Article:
Tuesday, 5 September 2017

The economics of the money-back guarantee

Back in July in The Conversation, Yalcin Akcay (Melbourne Business School) and Tamer Boyaci (ESMT Berlin) wrote an interesting piece on the economics of money-back guarantees:
...retailers are increasingly offering extra services such as warranty plans, free shipping and guarantees to reassure them. Selling with the “money-back guarantee” is a prime example of this.
This is because the economics of the money-back guarantee can work for retailers. These businesses allow customers to return products that do not meet their expectations — as a result of poor quality or a mismatch in taste — for a full or partial refund. Essentially offering their customers an insurance against the perceived risk of the product.
And research shows these retailers make a profit with this type of guarantee, given specific conditions.
For an article on "the economics of the money-back guarantee" though, I think it missed the most important economic aspects of this practice. Many goods are what economists call experience goods - goods where some of the characteristics (such as the quality of the good) are known to the seller, but are unknown to the buyer until after they have completed their purchase and received the good. The quality of the good is private information, and this creates an adverse selection problem which is especially problematic in the case of online sales.

In the absence of any other information (see below), since buyers don't know the quality of the goods they are purchasing online, they will assume that any goods on offer online are low quality. This is a pooling equilibrium - in the buyers' eyes, all goods are the same (low) quality. This lowers the amount that buyers are willing to pay for online purchases. Since the buyers aren't willing to pay much for goods of unknown quality, this drives sellers of high-quality goods out of the marketplace, because they can't receive a high enough price to justify selling their high-quality goods. The market for high-quality goods online collapses - the market fails.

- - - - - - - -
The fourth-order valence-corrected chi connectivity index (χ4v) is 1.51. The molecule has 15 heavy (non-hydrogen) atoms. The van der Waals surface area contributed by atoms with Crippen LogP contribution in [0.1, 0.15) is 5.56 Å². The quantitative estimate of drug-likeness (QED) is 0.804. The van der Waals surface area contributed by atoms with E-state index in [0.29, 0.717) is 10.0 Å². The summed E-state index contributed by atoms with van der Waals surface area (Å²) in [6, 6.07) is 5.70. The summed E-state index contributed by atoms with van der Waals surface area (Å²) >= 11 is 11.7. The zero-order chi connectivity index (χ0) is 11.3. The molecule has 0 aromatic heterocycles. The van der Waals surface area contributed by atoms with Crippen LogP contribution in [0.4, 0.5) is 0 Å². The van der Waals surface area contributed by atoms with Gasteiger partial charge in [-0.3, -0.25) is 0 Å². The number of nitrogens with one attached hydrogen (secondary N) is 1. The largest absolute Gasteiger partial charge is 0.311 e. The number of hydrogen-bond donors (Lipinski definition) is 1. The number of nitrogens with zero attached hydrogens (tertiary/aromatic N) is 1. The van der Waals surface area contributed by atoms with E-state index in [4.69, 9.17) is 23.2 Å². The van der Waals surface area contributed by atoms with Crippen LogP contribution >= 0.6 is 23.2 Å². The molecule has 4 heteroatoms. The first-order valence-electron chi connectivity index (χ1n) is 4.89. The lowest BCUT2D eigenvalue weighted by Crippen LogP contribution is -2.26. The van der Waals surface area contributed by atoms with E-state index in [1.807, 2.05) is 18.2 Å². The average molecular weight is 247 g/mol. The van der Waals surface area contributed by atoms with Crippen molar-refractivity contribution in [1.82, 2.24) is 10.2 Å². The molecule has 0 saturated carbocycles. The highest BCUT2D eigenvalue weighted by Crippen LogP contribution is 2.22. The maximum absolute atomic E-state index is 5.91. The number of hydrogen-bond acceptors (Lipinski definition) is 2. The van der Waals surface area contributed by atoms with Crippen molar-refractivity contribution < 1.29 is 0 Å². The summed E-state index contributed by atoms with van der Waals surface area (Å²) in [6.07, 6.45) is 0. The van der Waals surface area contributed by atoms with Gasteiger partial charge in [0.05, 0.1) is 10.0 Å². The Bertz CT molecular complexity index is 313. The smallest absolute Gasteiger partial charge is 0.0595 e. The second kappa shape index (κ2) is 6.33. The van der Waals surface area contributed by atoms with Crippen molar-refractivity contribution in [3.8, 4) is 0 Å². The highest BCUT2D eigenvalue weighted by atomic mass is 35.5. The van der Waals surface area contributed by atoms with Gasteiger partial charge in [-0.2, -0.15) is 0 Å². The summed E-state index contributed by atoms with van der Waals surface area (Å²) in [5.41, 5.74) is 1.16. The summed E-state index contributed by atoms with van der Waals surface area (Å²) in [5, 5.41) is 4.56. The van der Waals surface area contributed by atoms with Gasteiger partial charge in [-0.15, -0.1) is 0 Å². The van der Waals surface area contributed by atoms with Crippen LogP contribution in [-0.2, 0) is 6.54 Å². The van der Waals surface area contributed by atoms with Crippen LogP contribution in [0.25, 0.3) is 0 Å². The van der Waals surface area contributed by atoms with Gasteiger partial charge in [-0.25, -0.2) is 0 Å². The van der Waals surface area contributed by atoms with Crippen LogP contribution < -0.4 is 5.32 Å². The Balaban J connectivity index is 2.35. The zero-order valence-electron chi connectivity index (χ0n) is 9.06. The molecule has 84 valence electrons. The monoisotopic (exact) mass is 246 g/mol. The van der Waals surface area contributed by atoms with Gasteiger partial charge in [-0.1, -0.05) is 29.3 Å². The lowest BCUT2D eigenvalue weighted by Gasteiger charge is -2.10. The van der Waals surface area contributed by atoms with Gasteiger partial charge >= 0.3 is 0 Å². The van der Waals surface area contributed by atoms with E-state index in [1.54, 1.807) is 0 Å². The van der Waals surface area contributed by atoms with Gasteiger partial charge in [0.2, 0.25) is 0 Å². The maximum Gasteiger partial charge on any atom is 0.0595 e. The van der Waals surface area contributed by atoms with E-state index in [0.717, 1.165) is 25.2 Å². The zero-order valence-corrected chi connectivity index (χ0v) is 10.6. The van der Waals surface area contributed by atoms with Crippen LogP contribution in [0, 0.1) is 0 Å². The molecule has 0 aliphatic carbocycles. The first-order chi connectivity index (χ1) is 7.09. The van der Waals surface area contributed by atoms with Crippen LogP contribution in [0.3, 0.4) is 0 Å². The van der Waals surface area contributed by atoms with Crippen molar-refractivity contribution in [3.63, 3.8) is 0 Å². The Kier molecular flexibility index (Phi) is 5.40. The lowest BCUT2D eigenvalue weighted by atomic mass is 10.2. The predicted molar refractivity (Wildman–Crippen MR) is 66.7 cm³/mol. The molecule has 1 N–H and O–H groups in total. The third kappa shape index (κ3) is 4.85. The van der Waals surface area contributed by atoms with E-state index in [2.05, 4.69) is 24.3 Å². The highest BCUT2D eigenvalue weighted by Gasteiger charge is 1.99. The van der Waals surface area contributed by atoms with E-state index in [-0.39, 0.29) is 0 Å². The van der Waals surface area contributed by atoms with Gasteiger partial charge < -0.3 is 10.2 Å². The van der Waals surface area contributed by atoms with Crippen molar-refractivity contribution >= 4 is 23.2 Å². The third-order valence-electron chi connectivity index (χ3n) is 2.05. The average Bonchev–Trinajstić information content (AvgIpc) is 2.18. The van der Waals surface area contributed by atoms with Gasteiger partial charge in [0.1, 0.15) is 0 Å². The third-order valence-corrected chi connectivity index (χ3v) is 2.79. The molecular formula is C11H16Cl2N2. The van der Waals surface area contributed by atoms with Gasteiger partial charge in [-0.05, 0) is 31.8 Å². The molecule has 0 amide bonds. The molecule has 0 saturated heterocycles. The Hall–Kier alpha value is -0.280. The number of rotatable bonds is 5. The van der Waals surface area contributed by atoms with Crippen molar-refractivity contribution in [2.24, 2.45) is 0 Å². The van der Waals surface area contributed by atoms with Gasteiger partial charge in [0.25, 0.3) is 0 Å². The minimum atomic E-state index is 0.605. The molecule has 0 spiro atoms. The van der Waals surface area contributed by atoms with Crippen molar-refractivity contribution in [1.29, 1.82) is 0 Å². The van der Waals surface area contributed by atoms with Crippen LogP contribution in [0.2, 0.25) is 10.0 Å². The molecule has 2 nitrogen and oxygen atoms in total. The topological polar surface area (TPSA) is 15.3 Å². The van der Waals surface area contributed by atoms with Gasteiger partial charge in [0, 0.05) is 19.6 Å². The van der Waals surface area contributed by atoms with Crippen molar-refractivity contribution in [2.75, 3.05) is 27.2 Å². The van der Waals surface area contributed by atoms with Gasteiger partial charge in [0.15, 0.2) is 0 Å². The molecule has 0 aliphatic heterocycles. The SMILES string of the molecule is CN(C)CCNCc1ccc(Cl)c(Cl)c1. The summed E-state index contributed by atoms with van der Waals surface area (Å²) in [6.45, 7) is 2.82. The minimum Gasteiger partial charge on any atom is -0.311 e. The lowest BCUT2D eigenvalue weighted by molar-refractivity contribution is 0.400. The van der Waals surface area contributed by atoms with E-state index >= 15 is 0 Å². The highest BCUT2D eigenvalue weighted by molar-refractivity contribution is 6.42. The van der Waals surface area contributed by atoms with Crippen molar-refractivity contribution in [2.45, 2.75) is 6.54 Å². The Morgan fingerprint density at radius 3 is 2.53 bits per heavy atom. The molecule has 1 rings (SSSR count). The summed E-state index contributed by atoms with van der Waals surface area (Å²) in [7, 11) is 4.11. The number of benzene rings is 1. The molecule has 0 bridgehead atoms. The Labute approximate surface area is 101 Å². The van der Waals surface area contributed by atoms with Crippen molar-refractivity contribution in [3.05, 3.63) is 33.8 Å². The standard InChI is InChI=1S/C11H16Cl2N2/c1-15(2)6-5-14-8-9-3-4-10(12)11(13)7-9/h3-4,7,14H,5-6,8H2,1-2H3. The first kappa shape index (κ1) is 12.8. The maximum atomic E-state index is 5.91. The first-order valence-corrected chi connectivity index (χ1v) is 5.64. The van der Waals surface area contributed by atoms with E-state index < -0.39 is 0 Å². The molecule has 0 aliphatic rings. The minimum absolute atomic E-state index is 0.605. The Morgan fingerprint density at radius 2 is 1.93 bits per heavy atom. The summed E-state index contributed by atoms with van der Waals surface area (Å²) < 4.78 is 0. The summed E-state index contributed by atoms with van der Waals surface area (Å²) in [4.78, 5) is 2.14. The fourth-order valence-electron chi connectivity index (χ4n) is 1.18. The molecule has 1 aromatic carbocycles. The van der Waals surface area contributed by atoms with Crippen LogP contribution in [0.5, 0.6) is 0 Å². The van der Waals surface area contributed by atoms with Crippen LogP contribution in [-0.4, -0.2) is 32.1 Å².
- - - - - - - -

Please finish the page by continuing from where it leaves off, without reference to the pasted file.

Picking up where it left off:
Markets (including online markets) have developed ways to deal with this adverse selection problem, and generate a separating equilibrium (where high-quality and low-quality goods can be separated). One way is through signalling. With signalling, the informed party (the seller in this case) finds a way to credibly reveal the private information (the quality of the good that is being sold) to the uninformed party (the buyer). There are two important conditions for a signal to be effective: (1) it needs to be costly; and (2) it needs to be costly in a way that makes it unattractive for those selling low-quality goods to attempt (such as being more costly to those selling low-quality goods). These conditions are important, because if they are not fulfilled, then those with low quality could signal themselves as having high quality.

Money-back guarantees are a good example of an effective signal of high quality. They are costly - as Akcay and Boyaci note:
Customer returns cost retailers more than US$260 billion (equivalent to 8% of total retail sales) annually in the United States alone.
Those goods that are returned must then be sold at a discount, which is costly to the retailer. Money-back guarantees are also more costly if you are selling low-quality goods, since low-quality goods will be more likely to be returned. This makes it unattractive for sellers of low-quality goods to offer money-back guarantees. So buyers can be more confident that they are buying goods that are high-quality, when a money-back guarantee is offered. They can use this information to separate goods that are more likely to be high quality (those with money-back guarantees) from those that are more likely to be low quality (a separating equilibrium).

It is this signalling aspect that is the most important, when it comes to the economics of the money-back guarantee.

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